James Dyson, the British inventor and maker of a bagless cyclone vacuum cleaner, has joined the stream of European manufacturers lured to Asia in search of lower-cost production.
Dyson Appliances Ltd. will cut 800 jobs at its Malmesbury, England, headquarters plant later this year when it shifts production of its entire range of dual-cyclone vacuum cleaners to the Far East. The company already operates a vacuum manufacturing facility in Malaysia. Production may go to a new plant in Asia, not necessarily in Malaysia, said a spokeswoman in London.
The company intends to keep its research and development group, which employs 350, and its line of twin-tub washing machines in Malmesbury.
The shift coincides with a new push by Dyson into North America. The firm, which in 1987 licensed its dual-cyclone technology for the region to Fantom Technologies of Welland, Ontario, in 1987, announced it has bought back the rights to sell its products in the United States.
Dyson has invested £32 million ($45 million) in Malmesbury during the past two years. Just last year, Dyson completed an $18 million investment at its British molding shop. The project included 20 new Sandretto, Negri Bossi and Krauss Maffei injection molding machines with 220-450 tons of clamping force, taking its in-house molding capacity to 36 presses.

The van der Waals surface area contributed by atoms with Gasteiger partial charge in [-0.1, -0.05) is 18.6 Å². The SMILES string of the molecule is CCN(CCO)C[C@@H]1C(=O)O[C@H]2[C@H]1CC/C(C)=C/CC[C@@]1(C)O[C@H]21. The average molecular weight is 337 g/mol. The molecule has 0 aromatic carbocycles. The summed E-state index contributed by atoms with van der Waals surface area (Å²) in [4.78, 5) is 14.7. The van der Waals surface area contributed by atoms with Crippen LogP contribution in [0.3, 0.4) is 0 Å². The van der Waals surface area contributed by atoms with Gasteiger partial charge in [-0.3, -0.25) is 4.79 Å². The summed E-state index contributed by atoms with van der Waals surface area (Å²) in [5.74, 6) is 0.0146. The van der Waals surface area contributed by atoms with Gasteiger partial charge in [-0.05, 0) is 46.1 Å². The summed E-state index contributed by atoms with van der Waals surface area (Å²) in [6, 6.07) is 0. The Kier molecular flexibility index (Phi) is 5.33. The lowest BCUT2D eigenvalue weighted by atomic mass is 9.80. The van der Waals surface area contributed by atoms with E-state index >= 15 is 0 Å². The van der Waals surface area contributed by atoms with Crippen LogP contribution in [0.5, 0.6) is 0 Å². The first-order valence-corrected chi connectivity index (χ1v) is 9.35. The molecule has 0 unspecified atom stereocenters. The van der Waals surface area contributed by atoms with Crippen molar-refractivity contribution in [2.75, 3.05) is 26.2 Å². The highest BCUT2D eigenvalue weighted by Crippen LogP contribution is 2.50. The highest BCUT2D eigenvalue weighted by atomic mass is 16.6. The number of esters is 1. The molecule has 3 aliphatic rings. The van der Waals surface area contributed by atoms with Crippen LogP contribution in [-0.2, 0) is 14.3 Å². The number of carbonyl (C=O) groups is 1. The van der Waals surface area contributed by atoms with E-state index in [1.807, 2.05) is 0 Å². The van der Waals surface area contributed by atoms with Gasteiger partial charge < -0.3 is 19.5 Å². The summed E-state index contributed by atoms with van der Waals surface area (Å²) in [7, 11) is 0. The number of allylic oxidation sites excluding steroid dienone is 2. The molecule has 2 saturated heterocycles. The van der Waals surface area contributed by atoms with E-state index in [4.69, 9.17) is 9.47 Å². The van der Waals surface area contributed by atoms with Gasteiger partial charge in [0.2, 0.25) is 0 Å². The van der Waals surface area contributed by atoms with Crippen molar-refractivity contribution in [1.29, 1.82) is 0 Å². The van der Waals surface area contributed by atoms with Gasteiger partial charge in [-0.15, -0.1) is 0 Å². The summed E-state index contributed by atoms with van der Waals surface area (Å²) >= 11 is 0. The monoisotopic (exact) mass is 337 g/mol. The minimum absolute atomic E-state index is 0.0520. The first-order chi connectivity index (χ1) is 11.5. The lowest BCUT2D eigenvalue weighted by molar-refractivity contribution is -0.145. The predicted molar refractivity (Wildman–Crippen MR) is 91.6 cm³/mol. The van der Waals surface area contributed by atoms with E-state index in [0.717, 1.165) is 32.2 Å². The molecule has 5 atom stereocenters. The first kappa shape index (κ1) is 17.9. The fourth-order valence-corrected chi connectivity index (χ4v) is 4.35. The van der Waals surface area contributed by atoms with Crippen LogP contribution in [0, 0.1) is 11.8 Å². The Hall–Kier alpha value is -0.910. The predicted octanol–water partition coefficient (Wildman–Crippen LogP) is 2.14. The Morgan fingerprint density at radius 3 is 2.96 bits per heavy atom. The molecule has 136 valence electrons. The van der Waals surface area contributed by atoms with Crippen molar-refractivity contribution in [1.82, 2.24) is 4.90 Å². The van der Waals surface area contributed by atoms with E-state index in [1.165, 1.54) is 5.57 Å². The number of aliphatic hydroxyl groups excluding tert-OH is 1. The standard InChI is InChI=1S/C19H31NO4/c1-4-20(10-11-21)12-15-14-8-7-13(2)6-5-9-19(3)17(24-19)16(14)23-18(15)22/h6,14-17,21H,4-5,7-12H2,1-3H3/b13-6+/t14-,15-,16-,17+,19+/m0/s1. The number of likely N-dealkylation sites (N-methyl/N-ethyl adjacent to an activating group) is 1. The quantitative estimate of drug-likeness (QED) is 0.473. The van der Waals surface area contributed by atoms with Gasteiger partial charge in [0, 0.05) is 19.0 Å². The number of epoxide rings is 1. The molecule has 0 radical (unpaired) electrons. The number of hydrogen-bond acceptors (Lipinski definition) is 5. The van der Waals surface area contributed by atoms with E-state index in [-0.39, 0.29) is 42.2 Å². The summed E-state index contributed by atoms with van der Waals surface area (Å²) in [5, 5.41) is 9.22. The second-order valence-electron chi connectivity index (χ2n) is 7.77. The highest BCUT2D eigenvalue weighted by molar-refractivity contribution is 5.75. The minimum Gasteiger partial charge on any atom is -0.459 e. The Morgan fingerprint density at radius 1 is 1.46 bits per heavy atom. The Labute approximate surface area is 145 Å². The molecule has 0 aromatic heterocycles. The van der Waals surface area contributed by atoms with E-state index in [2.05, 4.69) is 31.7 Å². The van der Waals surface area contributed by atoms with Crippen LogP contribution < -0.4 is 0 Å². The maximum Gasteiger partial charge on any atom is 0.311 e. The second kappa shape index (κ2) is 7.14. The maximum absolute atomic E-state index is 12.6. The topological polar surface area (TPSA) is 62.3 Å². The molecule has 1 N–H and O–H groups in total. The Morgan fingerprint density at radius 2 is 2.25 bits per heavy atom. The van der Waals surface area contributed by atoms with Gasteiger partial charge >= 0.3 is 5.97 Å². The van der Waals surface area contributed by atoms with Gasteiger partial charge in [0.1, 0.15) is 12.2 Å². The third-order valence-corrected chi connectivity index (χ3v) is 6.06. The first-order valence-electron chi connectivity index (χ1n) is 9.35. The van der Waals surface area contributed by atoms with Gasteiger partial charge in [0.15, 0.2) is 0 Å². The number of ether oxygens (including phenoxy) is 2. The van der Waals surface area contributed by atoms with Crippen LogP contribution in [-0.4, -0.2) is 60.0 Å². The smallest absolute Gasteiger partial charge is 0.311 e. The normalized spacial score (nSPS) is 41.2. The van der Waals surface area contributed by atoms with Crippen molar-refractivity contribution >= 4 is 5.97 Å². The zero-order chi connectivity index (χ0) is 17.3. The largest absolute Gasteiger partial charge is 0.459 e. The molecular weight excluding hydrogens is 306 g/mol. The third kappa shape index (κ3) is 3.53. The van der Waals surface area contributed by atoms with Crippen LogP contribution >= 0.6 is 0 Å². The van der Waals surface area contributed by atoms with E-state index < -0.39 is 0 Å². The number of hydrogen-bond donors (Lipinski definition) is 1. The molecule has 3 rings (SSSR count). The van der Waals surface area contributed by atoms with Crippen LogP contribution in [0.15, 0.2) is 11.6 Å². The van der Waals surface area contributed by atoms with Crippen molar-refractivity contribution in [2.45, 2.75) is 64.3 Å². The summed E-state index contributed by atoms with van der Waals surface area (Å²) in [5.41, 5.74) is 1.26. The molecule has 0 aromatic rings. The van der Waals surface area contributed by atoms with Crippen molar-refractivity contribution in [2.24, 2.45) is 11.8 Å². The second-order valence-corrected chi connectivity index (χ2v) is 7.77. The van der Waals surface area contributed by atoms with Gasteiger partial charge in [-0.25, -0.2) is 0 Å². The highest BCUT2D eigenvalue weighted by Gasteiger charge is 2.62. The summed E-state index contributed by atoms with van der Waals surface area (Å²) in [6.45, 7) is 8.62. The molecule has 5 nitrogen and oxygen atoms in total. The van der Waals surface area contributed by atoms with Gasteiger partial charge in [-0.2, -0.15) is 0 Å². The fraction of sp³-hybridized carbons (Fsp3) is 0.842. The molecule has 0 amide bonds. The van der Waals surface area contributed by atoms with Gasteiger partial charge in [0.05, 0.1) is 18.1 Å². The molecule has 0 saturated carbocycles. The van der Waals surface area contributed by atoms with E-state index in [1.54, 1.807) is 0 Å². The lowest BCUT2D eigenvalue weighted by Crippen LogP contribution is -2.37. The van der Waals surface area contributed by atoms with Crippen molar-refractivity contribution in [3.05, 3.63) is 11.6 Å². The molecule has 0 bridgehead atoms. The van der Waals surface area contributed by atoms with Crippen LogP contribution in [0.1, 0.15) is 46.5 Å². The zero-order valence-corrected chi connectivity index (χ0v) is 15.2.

Previously, the plant relied on outsourced production of most parts such as casings, bins, and motor and other covers, although some bins were molded in-house.
Dyson's Malaysian plant opened in 2000. The operation produces most plastics molded components in-house, although it also uses some local custom molders, the spokeswoman said.
``This is a sad day and a very difficult one,'' James Dyson said. ``We have spent the last six years building up production here at Malmesbury.''
The company blamed the shift to Asia on the high cost of manufacturing in the United Kingdom.